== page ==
I think that the most important thing about teaching is the connection. As a teacher, you need to make a good connection with your students and the content. You have to properly deliver the right lecture and speak the right language, really make sure that students can understand you. Make the connection between teaching and learning. For example, I speak in a different “language” between my arts and engineering students. This makes it easier for them to understand my points and to follow along.

I see being teacher like being a chef. Preparing a lesson is like cooking a meal.  The food should be healthy and savory at the same time, just as a lesson should have the right content and difficulty for different students. Different people will like and need different foods, just like how different students learn best in different ways.

I also like to emphasize efficiency. I give out fill in the blank handouts prior to all my lectures so that students can prioritize the important pieces of information, as well as focus on the lecture, rather than copying down notes.

Now let’s get to the big question. What are your thoughts on receiving this award?

I never expected receiving a teaching award as I am naturally a quiet person and don’t like speaking in front of an audience. I actually never dreamed of being a teacher, so this award was a really big surprise for me. However, I love teaching and feel like I can do a great job, as even from a young age, I found it easy to explain a hard concept. This was a skill I knew I had even before I became a teacher. I’m just a bit shy about public speaking.

In terms of the meaning, the award is the biggest thing in my teaching career. It is my biggest achievement so far. It encourages me and gives me more confidence to be even better in the future. It especially meant a lot to me when I found out that it was my students who put my name forward.

Do you have any parting words of advice for students and teachers alike?

I have to emphasize again that it’s all about the connection. Both students and teachers have to work towards building the connection. I have a few suggestions for students.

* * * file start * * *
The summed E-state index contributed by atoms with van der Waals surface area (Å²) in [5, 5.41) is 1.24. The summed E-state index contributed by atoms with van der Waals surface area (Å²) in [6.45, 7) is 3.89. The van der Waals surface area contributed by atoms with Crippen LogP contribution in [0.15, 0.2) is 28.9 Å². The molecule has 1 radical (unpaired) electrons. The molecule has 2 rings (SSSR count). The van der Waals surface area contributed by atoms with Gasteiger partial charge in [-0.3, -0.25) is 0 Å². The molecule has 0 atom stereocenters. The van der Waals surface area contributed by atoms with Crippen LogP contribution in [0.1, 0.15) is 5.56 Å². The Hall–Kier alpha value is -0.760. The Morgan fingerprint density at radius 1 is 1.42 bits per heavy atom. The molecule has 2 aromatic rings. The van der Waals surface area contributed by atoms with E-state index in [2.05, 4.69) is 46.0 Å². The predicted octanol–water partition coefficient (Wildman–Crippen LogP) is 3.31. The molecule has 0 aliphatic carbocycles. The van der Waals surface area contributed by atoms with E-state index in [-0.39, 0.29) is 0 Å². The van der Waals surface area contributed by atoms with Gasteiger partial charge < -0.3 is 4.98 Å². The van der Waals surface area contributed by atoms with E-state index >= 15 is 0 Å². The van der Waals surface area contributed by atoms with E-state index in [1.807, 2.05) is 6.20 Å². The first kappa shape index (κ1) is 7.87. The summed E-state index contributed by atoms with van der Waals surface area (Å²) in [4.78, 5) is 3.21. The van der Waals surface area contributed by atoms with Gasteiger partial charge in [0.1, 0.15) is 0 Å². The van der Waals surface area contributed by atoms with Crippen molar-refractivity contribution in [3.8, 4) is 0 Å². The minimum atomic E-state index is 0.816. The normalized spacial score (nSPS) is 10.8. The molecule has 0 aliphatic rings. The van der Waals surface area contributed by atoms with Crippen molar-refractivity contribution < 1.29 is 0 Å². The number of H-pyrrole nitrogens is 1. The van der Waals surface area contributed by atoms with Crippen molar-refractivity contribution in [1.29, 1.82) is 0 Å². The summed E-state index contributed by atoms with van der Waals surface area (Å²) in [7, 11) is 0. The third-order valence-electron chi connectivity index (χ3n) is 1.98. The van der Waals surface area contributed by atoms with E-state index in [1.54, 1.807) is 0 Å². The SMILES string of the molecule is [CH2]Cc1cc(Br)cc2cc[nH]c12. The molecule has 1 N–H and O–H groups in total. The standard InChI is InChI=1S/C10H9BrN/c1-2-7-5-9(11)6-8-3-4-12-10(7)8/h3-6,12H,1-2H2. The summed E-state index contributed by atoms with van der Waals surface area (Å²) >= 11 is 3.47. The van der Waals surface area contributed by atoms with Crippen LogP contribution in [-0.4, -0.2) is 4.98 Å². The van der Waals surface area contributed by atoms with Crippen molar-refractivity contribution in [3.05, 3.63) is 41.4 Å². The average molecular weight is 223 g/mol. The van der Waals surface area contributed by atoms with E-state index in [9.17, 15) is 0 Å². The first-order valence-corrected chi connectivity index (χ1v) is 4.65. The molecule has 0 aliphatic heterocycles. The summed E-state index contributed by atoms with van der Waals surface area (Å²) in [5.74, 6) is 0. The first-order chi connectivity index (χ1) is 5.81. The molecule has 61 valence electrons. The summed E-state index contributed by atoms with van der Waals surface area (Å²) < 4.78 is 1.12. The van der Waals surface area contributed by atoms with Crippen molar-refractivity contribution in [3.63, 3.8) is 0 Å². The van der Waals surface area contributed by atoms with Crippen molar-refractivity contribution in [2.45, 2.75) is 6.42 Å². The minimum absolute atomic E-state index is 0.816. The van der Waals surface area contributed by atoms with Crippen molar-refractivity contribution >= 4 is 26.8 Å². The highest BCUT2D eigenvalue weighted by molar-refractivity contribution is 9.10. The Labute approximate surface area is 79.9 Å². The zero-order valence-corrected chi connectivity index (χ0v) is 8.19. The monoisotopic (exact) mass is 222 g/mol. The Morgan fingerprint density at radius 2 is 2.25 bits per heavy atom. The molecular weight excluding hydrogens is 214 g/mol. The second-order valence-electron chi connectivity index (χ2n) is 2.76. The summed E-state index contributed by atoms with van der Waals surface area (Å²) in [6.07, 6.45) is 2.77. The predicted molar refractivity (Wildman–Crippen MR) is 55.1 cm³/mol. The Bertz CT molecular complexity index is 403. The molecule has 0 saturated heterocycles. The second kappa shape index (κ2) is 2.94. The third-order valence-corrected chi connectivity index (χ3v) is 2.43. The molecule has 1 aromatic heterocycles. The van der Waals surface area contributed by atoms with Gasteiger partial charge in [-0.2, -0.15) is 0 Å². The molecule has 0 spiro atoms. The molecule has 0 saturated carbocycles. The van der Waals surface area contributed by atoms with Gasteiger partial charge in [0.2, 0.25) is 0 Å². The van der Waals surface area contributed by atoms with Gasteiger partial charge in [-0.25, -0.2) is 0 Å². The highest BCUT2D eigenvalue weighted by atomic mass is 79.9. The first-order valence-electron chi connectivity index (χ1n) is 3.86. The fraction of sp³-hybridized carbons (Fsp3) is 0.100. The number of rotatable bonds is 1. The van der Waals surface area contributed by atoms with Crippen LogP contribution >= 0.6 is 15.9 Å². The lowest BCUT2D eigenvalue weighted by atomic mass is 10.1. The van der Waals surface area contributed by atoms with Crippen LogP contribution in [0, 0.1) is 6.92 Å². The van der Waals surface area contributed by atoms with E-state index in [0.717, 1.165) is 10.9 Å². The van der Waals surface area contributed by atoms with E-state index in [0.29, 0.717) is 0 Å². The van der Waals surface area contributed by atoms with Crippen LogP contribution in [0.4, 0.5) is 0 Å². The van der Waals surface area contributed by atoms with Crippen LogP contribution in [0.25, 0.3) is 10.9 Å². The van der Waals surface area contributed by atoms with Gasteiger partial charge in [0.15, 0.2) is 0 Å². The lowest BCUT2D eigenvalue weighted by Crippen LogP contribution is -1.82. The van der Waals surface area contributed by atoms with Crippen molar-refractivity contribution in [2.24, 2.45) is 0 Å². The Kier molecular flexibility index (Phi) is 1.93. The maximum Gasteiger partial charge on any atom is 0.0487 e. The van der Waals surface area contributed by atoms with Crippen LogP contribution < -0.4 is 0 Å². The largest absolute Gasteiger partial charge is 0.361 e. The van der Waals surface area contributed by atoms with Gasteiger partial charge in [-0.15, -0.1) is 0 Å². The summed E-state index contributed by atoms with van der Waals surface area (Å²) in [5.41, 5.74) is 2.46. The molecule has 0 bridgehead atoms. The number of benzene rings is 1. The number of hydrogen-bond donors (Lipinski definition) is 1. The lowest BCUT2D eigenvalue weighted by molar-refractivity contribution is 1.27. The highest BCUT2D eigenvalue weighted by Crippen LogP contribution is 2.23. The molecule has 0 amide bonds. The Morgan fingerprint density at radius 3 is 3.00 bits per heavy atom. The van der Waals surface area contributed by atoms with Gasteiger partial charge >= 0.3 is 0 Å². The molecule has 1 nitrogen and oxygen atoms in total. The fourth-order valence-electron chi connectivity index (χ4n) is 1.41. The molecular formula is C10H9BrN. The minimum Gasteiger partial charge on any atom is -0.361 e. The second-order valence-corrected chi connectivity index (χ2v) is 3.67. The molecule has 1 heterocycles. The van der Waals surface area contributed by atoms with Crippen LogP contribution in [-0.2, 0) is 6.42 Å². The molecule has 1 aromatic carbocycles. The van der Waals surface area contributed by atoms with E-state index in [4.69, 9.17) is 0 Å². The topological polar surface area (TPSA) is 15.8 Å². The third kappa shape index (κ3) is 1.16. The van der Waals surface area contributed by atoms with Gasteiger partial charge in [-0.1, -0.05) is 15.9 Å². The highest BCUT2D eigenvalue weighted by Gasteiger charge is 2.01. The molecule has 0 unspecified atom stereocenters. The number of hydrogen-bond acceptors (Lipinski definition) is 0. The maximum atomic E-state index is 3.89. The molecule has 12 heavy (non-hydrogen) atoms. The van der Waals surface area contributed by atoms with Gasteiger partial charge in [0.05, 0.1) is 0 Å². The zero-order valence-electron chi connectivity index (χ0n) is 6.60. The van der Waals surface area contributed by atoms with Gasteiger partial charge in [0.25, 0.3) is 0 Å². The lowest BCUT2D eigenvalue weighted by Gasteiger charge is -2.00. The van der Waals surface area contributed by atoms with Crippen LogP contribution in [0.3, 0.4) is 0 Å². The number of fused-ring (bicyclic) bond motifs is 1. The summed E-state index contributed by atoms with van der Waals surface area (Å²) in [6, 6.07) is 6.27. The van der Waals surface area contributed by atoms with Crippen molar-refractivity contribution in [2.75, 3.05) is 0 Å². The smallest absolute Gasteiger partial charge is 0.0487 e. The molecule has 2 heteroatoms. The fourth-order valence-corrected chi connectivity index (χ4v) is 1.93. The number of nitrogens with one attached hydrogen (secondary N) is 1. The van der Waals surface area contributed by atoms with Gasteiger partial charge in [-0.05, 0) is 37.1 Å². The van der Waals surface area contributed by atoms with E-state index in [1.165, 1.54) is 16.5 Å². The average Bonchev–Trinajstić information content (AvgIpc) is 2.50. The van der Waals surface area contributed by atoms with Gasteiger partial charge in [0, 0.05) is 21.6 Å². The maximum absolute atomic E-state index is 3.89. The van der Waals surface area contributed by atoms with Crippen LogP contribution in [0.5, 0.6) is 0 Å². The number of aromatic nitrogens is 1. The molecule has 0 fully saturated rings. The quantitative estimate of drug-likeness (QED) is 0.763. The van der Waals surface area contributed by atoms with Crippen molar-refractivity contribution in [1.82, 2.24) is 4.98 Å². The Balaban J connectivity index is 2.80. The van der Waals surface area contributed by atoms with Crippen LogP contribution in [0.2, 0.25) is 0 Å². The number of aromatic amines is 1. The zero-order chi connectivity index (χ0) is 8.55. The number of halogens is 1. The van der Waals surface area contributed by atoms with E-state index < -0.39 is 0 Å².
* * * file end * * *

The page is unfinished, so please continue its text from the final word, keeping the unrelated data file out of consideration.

Focus in class, try your best to follow along in class as the classroom is the best place to learn efficiently and your teacher already spent hours to prepare the lecture. It’s like a meal that is served and is waiting for you to eat. If you try to study yourself instead, you’ve got to start the meal from scratch, you’ve got to go to the grocery store and prepare from the beginning.

In addition, always ask why, understand the principle and meaning behind each concept. Math is one of the subjects where all the subjects are chained together, and if you miss a few links in the chain, you’ll be completely lost. Quickly ask questions to fill in any gaps in your understanding so you aren’t held back.

Finally, try not to just memorize the formulas and how to use your calculator. The purpose of math is to understand the meaning and to build the skills of reasoning and logical thinking, not just to memorize formulas.

To conclude, having been a student myself for over twenty-five years, I’ve been taught by hundreds of teachers and I learned how to teach from them, and I learned how to learn from experience. A good teacher must be a good learner first, you have to know how to learn to teach well. I can’t say for sure that I’m a good teacher for I can definitely say that I’m a good learner after my life time of learning.